Getting Out of the Unemployment Rut

5 Top Tips:
Getting Out of the Unemployment Rut
Unemployment can quickly become a vicious cycle and leave you stuck in a rut. So, we’ve compiled our top 5 tips for helping you stay out of unemployment and find yourself a new job.
1. Be Positive
During the job hunting process always remain positive. So even if you think you would be absolutely perfect for a specific job role and you don’t get it, don’t become bitter and resentful. Keep positive about your job hunt and this attitude will shine through in your applications.
2. Keep Active
Step away from the computer for now and be active in your job search. Attend industry discussions and recruitment events, or get in touch with previous contacts to network with professionals. You never know who knows who, and what opportunity that contact could lead to.
3. Stick to a Structure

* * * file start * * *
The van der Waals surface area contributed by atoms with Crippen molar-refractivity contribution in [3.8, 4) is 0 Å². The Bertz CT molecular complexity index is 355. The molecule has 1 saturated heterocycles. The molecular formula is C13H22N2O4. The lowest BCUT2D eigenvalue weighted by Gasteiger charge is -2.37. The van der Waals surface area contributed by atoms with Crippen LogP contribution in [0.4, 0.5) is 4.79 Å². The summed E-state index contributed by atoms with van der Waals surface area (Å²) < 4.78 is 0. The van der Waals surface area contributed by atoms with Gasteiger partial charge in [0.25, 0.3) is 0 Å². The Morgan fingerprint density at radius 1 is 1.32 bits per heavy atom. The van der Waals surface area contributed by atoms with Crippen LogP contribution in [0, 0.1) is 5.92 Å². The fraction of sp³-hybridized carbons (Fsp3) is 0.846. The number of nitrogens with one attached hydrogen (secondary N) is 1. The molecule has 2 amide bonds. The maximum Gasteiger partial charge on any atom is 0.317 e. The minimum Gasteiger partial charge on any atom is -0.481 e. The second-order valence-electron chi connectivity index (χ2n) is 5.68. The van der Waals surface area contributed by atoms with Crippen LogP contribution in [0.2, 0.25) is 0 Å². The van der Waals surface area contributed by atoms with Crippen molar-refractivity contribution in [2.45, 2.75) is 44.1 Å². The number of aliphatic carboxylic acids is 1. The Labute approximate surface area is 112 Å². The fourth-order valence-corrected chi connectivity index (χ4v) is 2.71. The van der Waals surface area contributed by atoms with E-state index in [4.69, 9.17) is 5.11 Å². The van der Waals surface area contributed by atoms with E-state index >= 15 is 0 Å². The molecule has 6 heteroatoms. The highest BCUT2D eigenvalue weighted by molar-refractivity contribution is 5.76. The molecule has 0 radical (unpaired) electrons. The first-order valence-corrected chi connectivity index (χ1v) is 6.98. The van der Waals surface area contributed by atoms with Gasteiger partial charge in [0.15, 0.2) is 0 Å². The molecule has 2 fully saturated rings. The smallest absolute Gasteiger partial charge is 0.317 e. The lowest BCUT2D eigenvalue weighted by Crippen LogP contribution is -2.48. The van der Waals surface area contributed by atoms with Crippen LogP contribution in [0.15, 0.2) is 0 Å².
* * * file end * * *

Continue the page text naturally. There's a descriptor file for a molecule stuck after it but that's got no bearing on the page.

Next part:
If you know there’s no need to get up out of bed at 7am every morning, it’s hard to convince yourself to do so. Crawling out of bed in the afternoon and slobbing in front of the TV all day won’t find you a job! Set yourself a structure to keep to; get up early, go for a run and begin your job search afterwards.
4. Take Your Time
Don’t send out numerous applications in the space of 10 minutes with the same generic CV; take your time to really sell yourself in each individual application, moulding your pitch to the specific job role requirements.
5. Spin it
Many employers can see long-term unemployed job seekers as ‘damaged goods’, but don’t feel the need to use the dreaded ‘out of work’ term. If you’re a freelancer or designer, build up a portfolio of your own work in your free time to show off to employers during the interview process when they ask what you’ve been doing recently.
There’s nothing worse than finally bagging yourself an interview after all this time, and having to embarrassingly admit to the prospective employer that for the past 10 months of your unemployment, you’ve spent every day up the pub! Employers want to see that you want their job, rather than a job in general. Show them how you’ve spent your time out of work productively; working on your own projects or furthering your industry knowledge with training courses